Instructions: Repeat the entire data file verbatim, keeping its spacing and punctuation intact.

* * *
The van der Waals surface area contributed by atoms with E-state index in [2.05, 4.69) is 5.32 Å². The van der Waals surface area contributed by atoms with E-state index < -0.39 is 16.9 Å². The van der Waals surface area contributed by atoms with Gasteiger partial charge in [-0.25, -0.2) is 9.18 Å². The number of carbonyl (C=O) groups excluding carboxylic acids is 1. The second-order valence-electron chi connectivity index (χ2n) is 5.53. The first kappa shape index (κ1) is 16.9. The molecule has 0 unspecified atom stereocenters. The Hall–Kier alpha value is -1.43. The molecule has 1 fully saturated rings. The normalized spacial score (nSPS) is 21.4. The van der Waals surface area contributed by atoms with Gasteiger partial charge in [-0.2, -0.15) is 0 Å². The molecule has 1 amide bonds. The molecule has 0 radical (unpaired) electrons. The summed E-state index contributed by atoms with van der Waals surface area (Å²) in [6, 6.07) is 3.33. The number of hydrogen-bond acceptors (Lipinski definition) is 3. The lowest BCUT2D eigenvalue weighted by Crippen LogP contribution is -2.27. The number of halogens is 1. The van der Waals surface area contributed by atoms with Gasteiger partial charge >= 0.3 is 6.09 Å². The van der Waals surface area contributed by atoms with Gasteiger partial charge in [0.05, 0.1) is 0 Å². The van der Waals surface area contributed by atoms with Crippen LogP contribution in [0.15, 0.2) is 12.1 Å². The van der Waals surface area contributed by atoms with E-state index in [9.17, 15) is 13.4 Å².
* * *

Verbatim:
The van der Waals surface area contributed by atoms with E-state index in [2.05, 4.69) is 5.32 Å². The van der Waals surface area contributed by atoms with E-state index < -0.39 is 16.9 Å². The van der Waals surface area contributed by atoms with Gasteiger partial charge in [-0.25, -0.2) is 9.18 Å². The number of carbonyl (C=O) groups excluding carboxylic acids is 1. The second-order valence-electron chi connectivity index (χ2n) is 5.53. The first kappa shape index (κ1) is 16.9. The molecule has 0 unspecified atom stereocenters. The Hall–Kier alpha value is -1.43. The molecule has 1 fully saturated rings. The normalized spacial score (nSPS) is 21.4. The van der Waals surface area contributed by atoms with Gasteiger partial charge in [-0.2, -0.15) is 0 Å². The molecule has 1 amide bonds. The molecule has 0 radical (unpaired) electrons. The summed E-state index contributed by atoms with van der Waals surface area (Å²) in [6, 6.07) is 3.33. The number of hydrogen-bond acceptors (Lipinski definition) is 3. The lowest BCUT2D eigenvalue weighted by Crippen LogP contribution is -2.27. The number of halogens is 1. The van der Waals surface area contributed by atoms with Gasteiger partial charge >= 0.3 is 6.09 Å². The van der Waals surface area contributed by atoms with Gasteiger partial charge in [0.05, 0.1) is 0 Å². The van der Waals surface area contributed by atoms with Crippen LogP contribution in [0.15, 0.2) is 12.1 Å². The van der Waals surface area contributed by atoms with E-state index in [9.17, 15) is 13.4 Å².